As the days shorten and the butterfly season begins to wind down, the Vineyard appears to be enjoying an unusually good late-season showing by one of my favorite butterflies, the American copper, Lycaena phlaeas. As of this past weekend, the species was still going strong in my yard in Oak Bluffs, with as many as a half-dozen individuals sipping nectar from asters, courting, and chasing one another in territorial disputes. Last Sunday, amid mild autumnal conditions, I found individuals of this species in all six Vineyard towns.
A small butterfly, about the size of a penny when its wings are folded above its body, the American copper is colorful, active, and easy to find. Above, its forewings are orange with heavy black spotting, while the hindwing is gray with an orange rear border. A similar pattern, only muted and paler, appears on the underside of the wings. In flight, the orange seems to sparkle as the wings beat. A rapid flier, the American copper nevertheless tends not to move around much; a disturbed individual is likely to dash about for a few seconds, then return to the same leaf or flower it was previously perched on.
While it is a familiar sight in our region, though, referring to Lycaena phlaeas as the “American” copper is simply wrong. Butterflies that most biologists lump into this one species occur quite broadly in temperate, alpine, and subarctic habitats around the Northern Hemisphere. (I’ve observed this species as the “small copper” in England.) As many as two dozen subspecies have been described, differing subtly among each other in structure and coloration, occupying different geological areas, but integrating with each other where multiple subspecies are in contact. Four of these subspecies occupy northwestern portions of North America.
But mystery surrounds the origins of the copper population in Eastern North America — that is, our population. These butterflies are geographically isolated from the unarguably native counterparts farther west in the continent. Physically, our coppers resemble the Scandinavian subspecies more closely than they do the populations of northwestern North America. And the plants preferred as food by the caterpillars of our coppers are European ones (members of the genus Rumex, most notably sheep sorrel, Rumex acetosella, a ubiquitous weed of gardens and lawns).
That evidence all suggests that our “American” coppers are in fact non-native, introduced here along with their host plants by European colonists. But other entomologists point out that a number of native butterflies have switched from using native host plants to feeding on introduced ones. And our subspecies is not a perfect match for any of the European populations. So it may be impossible to determine with certainty whether our coppers are introduced or have been here all along.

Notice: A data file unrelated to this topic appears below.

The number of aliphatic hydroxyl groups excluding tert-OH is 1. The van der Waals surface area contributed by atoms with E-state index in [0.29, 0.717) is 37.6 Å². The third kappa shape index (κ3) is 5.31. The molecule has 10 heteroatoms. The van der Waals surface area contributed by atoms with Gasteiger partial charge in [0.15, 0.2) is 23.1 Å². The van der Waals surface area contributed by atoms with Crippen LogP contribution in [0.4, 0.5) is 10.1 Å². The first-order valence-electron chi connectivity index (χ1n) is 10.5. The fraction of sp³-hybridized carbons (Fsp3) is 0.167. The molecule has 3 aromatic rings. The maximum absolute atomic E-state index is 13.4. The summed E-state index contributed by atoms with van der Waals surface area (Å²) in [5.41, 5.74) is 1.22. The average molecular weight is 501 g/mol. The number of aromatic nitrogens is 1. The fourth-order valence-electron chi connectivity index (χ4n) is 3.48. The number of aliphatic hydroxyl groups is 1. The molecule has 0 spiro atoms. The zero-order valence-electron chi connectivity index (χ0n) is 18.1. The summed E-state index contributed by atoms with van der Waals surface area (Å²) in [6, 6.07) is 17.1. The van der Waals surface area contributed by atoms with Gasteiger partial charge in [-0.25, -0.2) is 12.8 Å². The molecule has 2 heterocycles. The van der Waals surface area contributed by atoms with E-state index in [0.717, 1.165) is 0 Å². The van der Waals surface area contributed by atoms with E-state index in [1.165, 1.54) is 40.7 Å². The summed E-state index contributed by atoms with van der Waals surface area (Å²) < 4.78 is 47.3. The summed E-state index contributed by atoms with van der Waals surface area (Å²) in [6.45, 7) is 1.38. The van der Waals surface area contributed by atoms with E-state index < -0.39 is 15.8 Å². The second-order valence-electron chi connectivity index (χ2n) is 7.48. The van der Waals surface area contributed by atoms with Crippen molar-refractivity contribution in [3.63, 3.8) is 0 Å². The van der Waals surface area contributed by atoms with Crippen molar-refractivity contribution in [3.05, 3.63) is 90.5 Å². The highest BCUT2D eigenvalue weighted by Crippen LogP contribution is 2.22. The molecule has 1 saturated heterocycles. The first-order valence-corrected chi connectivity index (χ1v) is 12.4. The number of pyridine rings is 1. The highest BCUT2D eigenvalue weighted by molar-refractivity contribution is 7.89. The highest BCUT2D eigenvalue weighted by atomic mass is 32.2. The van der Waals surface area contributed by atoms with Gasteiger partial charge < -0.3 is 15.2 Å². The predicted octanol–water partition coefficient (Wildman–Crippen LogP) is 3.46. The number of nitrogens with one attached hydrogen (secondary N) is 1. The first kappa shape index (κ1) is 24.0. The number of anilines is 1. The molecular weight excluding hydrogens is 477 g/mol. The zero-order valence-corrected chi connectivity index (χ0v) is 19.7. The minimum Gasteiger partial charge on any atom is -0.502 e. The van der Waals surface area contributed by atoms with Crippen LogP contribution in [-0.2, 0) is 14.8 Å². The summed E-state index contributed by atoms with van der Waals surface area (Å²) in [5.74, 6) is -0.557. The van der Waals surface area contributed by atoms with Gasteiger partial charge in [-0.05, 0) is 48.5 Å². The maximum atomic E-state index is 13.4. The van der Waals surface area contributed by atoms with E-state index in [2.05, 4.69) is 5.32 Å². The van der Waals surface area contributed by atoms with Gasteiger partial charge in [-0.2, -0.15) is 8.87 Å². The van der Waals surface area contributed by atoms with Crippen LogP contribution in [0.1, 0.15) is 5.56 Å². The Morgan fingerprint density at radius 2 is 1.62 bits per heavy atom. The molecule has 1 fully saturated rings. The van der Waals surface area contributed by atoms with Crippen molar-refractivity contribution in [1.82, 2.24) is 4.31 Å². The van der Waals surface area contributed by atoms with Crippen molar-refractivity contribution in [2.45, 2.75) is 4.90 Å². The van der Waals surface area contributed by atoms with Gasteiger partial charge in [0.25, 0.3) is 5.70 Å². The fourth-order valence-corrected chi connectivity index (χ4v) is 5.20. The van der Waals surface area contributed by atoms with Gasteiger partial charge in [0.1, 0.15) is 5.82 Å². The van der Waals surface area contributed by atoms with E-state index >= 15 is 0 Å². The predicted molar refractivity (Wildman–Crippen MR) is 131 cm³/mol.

Whatever its origin, the “American” copper is well established on the Vineyard, widespread and often very common. It is one of a relatively small number of butterflies that can reproduce successfully in a typical yard, though because its caterpillar food plant has become so universally naturalized, you can also find American coppers in less developed areas. And it has a very long season, running through three generations each year with, if warm weather lingers long enough, a partial fourth generation of adults flying in late fall.
My extreme dates for this species on the Vineyard are April 14 and Nov. 22; more typically, the species can be found here from late April into late October or early November. Its small size may make it hard to spot, but once you develop the knack for finding tiny butterflies, you’ll learn that the American copper ranks among the easiest butterflies to find on the Island.
The life history of the American copper is as interesting as the species’ taxonomy. Like other insects that live permanently in areas with cold winters, American coppers have developed a life stage (in this case, partially developed larva) that can withstand freezing temperatures. And like any such insect that goes through multiple generations in a single year, it has had to develop a way for larvae early in the season to complete their development, while allowing later larvae — the last generation hatched in the fall — to enter the dormant state known as diapause and overwinter.
Part of the secret appears to be day length. Shortening days in autumn increase the chances that a larva with creep under the leaf litter and enter diapause rather than continuing to develop to maturity. But this response is somewhat flexible, tempered by the effects of temperature. In mild falls, odds increase that some offspring of the year’s third generation will continue their development, emerging as a fourth generation of adults in late October or even November. It is this partial fourth generation that accounts for the smattering of November individuals — always reflecting pristine, freshly emerged adults — shown in my field records.
While future weather is never certain, it looks so far as if the American copper is finding congenial conditions this autumn, and conditions may be ripe for the species to be active well into November. And in any case, we have another couple of weeks or so in which to enjoy the current generation of adults.